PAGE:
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Headlands and Bays
The combination of headlands and bays has shaped much of the world’s coastlines, and is a product of a process called differential erosion. Although the entire coats is attacked by waves, tidal currents and winds, not everything is eroded at the same rate. Harder and more resistant parts are eroded more slowly than softer and less resistant sections.
Where there are alternating layers of hard and soft rocks (hard, soft, hard, soft and so on) headlands and bays may form.
The areas of softer, more easily eroded, rocks will be eroded more quickly. The bands of harder, and more resistant, rocks are eroded at a slower rate. Because the softer rock is eroded more quickly than the harder rocks, the sea advances inland in this area, creating a bay. Meanwhile the harder rocks on either side, that used to be level with the softer rocks ,are eroded more slowly and are left behind, sticking out to sea. They become headlands.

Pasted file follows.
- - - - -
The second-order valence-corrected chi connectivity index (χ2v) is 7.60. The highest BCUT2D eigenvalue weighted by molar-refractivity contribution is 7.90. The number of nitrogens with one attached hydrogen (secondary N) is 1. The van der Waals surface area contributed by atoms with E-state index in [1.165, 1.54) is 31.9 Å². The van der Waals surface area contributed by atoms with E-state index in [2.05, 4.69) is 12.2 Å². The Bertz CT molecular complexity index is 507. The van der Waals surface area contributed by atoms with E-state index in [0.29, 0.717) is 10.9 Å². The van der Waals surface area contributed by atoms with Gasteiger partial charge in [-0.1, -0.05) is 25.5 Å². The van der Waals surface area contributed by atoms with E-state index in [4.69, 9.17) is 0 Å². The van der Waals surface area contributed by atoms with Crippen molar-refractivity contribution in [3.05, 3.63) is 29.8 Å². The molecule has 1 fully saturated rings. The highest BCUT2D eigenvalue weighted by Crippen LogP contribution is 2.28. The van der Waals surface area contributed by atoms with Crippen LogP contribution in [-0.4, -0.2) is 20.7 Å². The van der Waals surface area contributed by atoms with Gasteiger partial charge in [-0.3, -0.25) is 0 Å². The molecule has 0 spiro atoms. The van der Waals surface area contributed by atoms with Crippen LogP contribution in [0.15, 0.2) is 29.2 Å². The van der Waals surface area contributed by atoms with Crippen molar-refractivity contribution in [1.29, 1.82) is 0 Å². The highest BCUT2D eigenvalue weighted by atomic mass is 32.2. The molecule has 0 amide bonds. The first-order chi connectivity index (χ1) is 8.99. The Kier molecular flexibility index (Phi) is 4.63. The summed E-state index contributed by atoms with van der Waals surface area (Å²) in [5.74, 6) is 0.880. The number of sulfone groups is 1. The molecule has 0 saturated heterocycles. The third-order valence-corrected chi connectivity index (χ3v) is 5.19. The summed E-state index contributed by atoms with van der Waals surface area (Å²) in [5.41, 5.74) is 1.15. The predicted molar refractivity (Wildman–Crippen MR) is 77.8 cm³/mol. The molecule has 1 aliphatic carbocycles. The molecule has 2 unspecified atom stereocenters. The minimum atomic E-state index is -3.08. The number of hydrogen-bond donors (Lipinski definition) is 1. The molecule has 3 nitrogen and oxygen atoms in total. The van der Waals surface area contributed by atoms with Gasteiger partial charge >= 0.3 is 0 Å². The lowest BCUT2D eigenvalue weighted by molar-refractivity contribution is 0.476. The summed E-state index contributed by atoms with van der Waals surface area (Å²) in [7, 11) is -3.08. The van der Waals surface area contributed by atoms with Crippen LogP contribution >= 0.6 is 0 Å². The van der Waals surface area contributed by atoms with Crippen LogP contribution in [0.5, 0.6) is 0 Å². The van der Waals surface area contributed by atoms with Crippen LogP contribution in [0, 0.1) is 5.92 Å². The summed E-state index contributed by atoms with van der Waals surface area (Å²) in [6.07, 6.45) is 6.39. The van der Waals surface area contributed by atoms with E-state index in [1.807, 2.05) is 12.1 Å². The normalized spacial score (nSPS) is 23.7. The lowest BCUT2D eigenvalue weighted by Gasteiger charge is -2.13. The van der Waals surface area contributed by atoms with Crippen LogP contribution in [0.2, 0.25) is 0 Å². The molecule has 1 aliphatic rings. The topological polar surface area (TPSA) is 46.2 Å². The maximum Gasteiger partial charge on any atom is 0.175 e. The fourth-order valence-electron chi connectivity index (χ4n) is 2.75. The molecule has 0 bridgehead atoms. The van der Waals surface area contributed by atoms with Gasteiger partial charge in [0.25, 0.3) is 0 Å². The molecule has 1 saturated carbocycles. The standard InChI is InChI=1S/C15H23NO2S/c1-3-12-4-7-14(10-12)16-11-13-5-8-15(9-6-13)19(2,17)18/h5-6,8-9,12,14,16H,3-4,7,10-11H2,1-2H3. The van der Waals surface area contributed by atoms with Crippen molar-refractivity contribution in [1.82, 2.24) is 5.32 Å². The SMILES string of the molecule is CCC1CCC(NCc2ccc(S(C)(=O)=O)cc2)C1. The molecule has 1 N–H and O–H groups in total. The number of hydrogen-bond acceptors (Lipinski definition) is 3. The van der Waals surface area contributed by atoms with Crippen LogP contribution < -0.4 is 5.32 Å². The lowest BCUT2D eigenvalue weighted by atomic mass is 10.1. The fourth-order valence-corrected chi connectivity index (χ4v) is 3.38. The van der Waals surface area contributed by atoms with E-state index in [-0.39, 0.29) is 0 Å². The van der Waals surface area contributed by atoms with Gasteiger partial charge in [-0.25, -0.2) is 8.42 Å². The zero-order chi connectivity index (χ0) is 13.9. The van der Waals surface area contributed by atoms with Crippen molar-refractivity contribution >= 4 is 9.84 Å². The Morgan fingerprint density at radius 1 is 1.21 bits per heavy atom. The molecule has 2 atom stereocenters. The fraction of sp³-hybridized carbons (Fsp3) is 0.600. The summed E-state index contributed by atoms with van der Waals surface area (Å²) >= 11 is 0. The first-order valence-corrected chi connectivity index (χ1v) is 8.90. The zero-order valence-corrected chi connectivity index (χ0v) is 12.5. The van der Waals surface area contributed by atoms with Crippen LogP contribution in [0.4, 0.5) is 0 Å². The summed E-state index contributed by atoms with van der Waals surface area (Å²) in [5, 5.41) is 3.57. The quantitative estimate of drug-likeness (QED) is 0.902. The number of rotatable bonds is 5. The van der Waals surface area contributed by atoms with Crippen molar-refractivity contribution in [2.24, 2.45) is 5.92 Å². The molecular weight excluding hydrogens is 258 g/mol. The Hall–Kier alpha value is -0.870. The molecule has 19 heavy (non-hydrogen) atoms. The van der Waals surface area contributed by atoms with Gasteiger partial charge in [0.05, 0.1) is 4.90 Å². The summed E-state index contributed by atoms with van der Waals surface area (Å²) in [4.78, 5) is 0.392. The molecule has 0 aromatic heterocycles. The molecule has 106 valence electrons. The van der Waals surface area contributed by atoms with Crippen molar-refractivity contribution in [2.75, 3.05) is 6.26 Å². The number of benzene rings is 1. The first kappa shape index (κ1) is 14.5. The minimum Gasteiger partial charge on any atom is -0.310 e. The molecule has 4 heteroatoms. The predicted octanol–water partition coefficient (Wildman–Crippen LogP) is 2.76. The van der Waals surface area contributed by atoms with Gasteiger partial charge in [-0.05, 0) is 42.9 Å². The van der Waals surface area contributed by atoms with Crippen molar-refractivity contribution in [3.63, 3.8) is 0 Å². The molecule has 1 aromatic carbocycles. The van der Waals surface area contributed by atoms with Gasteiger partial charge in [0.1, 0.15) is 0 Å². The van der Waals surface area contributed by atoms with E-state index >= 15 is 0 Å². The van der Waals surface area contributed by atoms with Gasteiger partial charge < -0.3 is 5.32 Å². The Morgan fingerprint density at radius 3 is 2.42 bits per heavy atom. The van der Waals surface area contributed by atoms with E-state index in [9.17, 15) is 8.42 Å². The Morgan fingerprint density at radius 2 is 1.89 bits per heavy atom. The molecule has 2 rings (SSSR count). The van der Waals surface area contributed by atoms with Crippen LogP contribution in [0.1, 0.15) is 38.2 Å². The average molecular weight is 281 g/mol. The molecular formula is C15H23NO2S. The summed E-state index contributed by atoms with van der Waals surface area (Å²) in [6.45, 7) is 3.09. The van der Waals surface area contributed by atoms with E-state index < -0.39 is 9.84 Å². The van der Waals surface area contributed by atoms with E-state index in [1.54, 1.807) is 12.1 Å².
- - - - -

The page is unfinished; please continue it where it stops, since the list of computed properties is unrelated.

The headlands then protect the bays from further erosion by absorbing most of the wave energy hitting the coast and thus reducing wave energy within the bays. This allows sediment to be deposited, leading to the creation of beaches.
Although the alternating bands of rock are usually at 90 degrees to the coastline (pointing out to sea) this is not always the case. In some places, such as Lulworth Cove, in the UK, a resistant band of rock lies parallel to the coast and protects softer rocks behind it. When the hard layer is breached, the sea can get behind it and erode the softer rocks to produce a small bay or cove.
In calm conditions the narrow entrance to the bay,and the band of resistant rock, greatly reduce the power of the waves, allowing deposition to occur in the bay.
The photograph shows Lulworth Cove, with the resistant band of rock on the right, and the bay created to the landward side.